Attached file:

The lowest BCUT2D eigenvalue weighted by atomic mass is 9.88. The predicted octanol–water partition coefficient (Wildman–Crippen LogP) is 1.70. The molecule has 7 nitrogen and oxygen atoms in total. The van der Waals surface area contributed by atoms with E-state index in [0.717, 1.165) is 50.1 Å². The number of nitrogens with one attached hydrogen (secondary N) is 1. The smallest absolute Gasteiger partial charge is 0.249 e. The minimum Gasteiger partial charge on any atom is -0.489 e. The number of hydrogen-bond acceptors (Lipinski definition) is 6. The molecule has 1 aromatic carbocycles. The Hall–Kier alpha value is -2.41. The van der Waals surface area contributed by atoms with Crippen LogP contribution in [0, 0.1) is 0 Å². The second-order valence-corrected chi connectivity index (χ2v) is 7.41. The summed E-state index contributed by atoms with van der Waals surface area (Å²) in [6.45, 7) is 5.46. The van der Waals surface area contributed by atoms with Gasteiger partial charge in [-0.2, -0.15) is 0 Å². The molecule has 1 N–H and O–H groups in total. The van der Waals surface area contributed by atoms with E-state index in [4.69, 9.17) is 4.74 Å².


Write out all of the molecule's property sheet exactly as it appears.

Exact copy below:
The lowest BCUT2D eigenvalue weighted by atomic mass is 9.88. The predicted octanol–water partition coefficient (Wildman–Crippen LogP) is 1.70. The molecule has 7 nitrogen and oxygen atoms in total. The van der Waals surface area contributed by atoms with E-state index in [0.717, 1.165) is 50.1 Å². The number of nitrogens with one attached hydrogen (secondary N) is 1. The smallest absolute Gasteiger partial charge is 0.249 e. The minimum Gasteiger partial charge on any atom is -0.489 e. The number of hydrogen-bond acceptors (Lipinski definition) is 6. The molecule has 1 aromatic carbocycles. The Hall–Kier alpha value is -2.41. The van der Waals surface area contributed by atoms with Crippen LogP contribution in [0, 0.1) is 0 Å². The second-order valence-corrected chi connectivity index (χ2v) is 7.41. The summed E-state index contributed by atoms with van der Waals surface area (Å²) in [6.45, 7) is 5.46. The van der Waals surface area contributed by atoms with Gasteiger partial charge in [-0.2, -0.15) is 0 Å². The molecule has 1 N–H and O–H groups in total. The van der Waals surface area contributed by atoms with E-state index in [4.69, 9.17) is 4.74 Å².